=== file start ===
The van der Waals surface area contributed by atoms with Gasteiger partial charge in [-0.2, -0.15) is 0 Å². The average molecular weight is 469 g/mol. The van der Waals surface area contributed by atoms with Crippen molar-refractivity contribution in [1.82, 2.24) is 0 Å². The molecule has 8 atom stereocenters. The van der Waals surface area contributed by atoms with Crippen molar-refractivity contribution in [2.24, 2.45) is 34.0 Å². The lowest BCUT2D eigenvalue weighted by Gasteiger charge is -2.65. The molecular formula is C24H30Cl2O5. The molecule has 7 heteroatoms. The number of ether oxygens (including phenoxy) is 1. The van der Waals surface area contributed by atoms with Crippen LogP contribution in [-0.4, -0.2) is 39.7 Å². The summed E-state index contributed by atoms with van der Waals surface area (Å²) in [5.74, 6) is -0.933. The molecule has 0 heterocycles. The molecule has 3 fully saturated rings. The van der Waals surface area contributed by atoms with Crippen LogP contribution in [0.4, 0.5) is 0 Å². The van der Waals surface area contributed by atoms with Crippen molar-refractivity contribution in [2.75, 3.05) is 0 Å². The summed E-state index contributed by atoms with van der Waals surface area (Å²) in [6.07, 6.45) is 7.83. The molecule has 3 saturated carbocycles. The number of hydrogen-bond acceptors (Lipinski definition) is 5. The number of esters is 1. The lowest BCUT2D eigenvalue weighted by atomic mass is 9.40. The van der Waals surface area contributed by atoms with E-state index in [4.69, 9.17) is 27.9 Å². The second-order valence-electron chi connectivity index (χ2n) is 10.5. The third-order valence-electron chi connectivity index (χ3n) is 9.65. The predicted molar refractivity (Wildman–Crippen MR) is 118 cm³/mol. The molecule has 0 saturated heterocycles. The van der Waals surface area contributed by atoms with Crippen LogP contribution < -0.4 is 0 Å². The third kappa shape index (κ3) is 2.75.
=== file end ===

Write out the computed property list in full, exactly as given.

The van der Waals surface area contributed by atoms with Gasteiger partial charge in [-0.2, -0.15) is 0 Å². The average molecular weight is 469 g/mol. The van der Waals surface area contributed by atoms with Crippen molar-refractivity contribution in [1.82, 2.24) is 0 Å². The molecule has 8 atom stereocenters. The van der Waals surface area contributed by atoms with Crippen molar-refractivity contribution in [2.24, 2.45) is 34.0 Å². The lowest BCUT2D eigenvalue weighted by Gasteiger charge is -2.65. The molecular formula is C24H30Cl2O5. The molecule has 7 heteroatoms. The number of ether oxygens (including phenoxy) is 1. The van der Waals surface area contributed by atoms with Crippen LogP contribution in [-0.4, -0.2) is 39.7 Å². The summed E-state index contributed by atoms with van der Waals surface area (Å²) in [5.74, 6) is -0.933. The molecule has 0 heterocycles. The molecule has 3 fully saturated rings. The van der Waals surface area contributed by atoms with Crippen LogP contribution in [0.4, 0.5) is 0 Å². The van der Waals surface area contributed by atoms with Crippen molar-refractivity contribution in [2.75, 3.05) is 0 Å². The summed E-state index contributed by atoms with van der Waals surface area (Å²) in [6.07, 6.45) is 7.83. The molecule has 3 saturated carbocycles. The number of hydrogen-bond acceptors (Lipinski definition) is 5. The number of esters is 1. The lowest BCUT2D eigenvalue weighted by atomic mass is 9.40. The van der Waals surface area contributed by atoms with E-state index in [4.69, 9.17) is 27.9 Å². The second-order valence-electron chi connectivity index (χ2n) is 10.5. The third-order valence-electron chi connectivity index (χ3n) is 9.65. The predicted molar refractivity (Wildman–Crippen MR) is 118 cm³/mol. The molecule has 0 saturated heterocycles. The van der Waals surface area contributed by atoms with Crippen LogP contribution < -0.4 is 0 Å². The third kappa shape index (κ3) is 2.75.